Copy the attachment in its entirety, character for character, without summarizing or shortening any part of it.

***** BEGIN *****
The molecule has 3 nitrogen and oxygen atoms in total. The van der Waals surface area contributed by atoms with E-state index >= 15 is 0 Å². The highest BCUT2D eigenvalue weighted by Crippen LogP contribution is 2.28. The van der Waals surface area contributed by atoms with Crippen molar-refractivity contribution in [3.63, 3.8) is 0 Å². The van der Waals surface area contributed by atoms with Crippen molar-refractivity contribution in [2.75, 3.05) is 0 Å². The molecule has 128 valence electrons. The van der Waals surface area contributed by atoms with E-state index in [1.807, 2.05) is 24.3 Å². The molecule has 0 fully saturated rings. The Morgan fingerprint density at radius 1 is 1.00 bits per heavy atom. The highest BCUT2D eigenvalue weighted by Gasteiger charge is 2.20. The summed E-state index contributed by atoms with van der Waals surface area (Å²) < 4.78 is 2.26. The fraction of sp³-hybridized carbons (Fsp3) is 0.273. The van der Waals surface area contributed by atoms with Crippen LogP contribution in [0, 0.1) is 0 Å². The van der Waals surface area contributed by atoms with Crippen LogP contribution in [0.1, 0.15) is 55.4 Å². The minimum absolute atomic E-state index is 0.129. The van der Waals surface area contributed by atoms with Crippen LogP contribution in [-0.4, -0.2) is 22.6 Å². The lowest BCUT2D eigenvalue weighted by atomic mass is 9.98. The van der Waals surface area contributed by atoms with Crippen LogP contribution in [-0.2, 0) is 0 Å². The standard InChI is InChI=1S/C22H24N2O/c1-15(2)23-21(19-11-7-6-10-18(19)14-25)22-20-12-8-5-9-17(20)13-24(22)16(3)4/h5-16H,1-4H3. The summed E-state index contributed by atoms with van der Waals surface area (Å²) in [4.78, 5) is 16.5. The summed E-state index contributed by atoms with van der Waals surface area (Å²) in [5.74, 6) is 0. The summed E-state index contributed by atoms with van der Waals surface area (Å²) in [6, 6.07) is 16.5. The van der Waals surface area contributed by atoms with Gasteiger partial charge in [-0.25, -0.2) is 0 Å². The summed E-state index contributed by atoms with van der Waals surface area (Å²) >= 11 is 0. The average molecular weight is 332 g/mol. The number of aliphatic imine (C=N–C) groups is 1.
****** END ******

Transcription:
The molecule has 3 nitrogen and oxygen atoms in total. The van der Waals surface area contributed by atoms with E-state index >= 15 is 0 Å². The highest BCUT2D eigenvalue weighted by Crippen LogP contribution is 2.28. The van der Waals surface area contributed by atoms with Crippen molar-refractivity contribution in [3.63, 3.8) is 0 Å². The van der Waals surface area contributed by atoms with Crippen molar-refractivity contribution in [2.75, 3.05) is 0 Å². The molecule has 128 valence electrons. The van der Waals surface area contributed by atoms with E-state index in [1.807, 2.05) is 24.3 Å². The molecule has 0 fully saturated rings. The Morgan fingerprint density at radius 1 is 1.00 bits per heavy atom. The highest BCUT2D eigenvalue weighted by Gasteiger charge is 2.20. The summed E-state index contributed by atoms with van der Waals surface area (Å²) < 4.78 is 2.26. The fraction of sp³-hybridized carbons (Fsp3) is 0.273. The van der Waals surface area contributed by atoms with Crippen LogP contribution in [0, 0.1) is 0 Å². The van der Waals surface area contributed by atoms with Crippen LogP contribution in [0.1, 0.15) is 55.4 Å². The minimum absolute atomic E-state index is 0.129. The van der Waals surface area contributed by atoms with Crippen LogP contribution in [-0.4, -0.2) is 22.6 Å². The lowest BCUT2D eigenvalue weighted by atomic mass is 9.98. The van der Waals surface area contributed by atoms with Crippen LogP contribution in [-0.2, 0) is 0 Å². The standard InChI is InChI=1S/C22H24N2O/c1-15(2)23-21(19-11-7-6-10-18(19)14-25)22-20-12-8-5-9-17(20)13-24(22)16(3)4/h5-16H,1-4H3. The summed E-state index contributed by atoms with van der Waals surface area (Å²) in [4.78, 5) is 16.5. The summed E-state index contributed by atoms with van der Waals surface area (Å²) in [5.74, 6) is 0. The summed E-state index contributed by atoms with van der Waals surface area (Å²) in [6, 6.07) is 16.5. The van der Waals surface area contributed by atoms with Gasteiger partial charge in [-0.25, -0.2) is 0 Å². The summed E-state index contributed by atoms with van der Waals surface area (Å²) >= 11 is 0. The average molecular weight is 332 g/mol. The number of aliphatic imine (C=N–C) groups is 1.